As the first “modern” film after a series of classics, Good Bye, Lenin!’s promise of a straightforward narrative and lack of rule-breaking cinematic trickery seemed like a sharp turn away from the image of European Cinema I, and the class, had been painting in our heads based on the edgy, rule-breaking, distinctly European films that came before. However, Good Bye, Lenin! is anchored by a nostalgic sentiment that makes the film a handy transition between the wildly inventive past and unusually stable present of European filmmaking.
Good Bye, Lenin! makes this nostalgic ideal the driving force of the story, which follows the siblings Alex & Ariane as they attempt to keep up the façade of East Germany’s Socialist rule in the bubble that their formerly-comatose mother, Christiane, now exists in due to her poor health, and keep the progressive, Capitalist-leaning image of the now-unifying Germany out. While the film eventually leads the failure of their attempts (something unbeknownst to the siblings), it highlights the fact that history is something that cannot be delineated and sectioned into eras marked by changes, at least to those experiencing it. Christiane’s acceptance of sociopolitical change, albeit short-lived, sews the divides between political situation and generational ideals together, things that were previously points of contention earlier in the film.
While the film takes a linear form of storytelling, with its quirks remaining within the realm of the film’s humour instead of technical form, what possibly makes the film fresh in the canon of modern European cinema is exactly its seeming divorce from the supposedly artsy craft of Europen filmmaking. By utilizing the form of a traditional mainstream narrative (as is often seen in American cinema) and placing it within the context of European history, with a specifically German humour and social awareness, Good Bye, Lenin! has subverted the shape of European cinema as prescribed by the 20th century. The film is wholesome and tackles homely conflicts, but is painfully aware of this, and smarter in execution because of this awareness.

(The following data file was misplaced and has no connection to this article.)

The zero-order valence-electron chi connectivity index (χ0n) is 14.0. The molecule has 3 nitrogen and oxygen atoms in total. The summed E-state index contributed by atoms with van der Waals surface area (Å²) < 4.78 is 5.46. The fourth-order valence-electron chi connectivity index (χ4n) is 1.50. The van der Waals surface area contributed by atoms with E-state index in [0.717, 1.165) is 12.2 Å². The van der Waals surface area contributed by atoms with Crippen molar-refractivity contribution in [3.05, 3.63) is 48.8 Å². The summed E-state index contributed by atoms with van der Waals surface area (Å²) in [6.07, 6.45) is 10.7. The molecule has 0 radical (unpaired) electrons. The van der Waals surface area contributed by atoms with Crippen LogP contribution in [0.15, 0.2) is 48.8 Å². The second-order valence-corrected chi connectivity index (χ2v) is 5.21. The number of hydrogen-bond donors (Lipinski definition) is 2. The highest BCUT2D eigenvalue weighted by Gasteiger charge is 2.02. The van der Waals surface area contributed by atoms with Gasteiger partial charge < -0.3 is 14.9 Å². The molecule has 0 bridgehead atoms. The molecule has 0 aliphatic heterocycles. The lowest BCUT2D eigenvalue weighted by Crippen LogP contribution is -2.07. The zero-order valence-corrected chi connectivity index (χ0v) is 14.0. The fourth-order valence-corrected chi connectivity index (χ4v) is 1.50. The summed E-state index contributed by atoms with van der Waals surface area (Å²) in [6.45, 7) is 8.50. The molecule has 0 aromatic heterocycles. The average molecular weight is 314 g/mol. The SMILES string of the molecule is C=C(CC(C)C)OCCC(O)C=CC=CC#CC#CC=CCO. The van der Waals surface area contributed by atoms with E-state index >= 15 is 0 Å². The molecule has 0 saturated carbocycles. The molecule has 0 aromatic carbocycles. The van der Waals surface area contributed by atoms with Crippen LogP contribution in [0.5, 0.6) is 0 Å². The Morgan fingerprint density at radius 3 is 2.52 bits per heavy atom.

Like Christiane’s acceptance of social change at the end of it, Good Bye, Lenin! works as a signing off on the use of mainstream modes of storytelling in European cinema, at least within the purposes of this class. Had this film actually been more open-ended, internally self-aware, or fourth wall-breaking in execution, the end result would maybe have been a lesser film. What makes Good Bye, Lenin! a practical and straightforward film is its focus on something that previous films lack, something that threatens the intelligent, radical image of European cinema – Unabashed and unashamed empathy. This is a story about a family driven by love more than anything else, after all, and by embracing this raw sense of emotion and saying good bye to cinematic acts of toying with it, Good Bye, Lenin! proves to be a step forward in the canon of European cinema.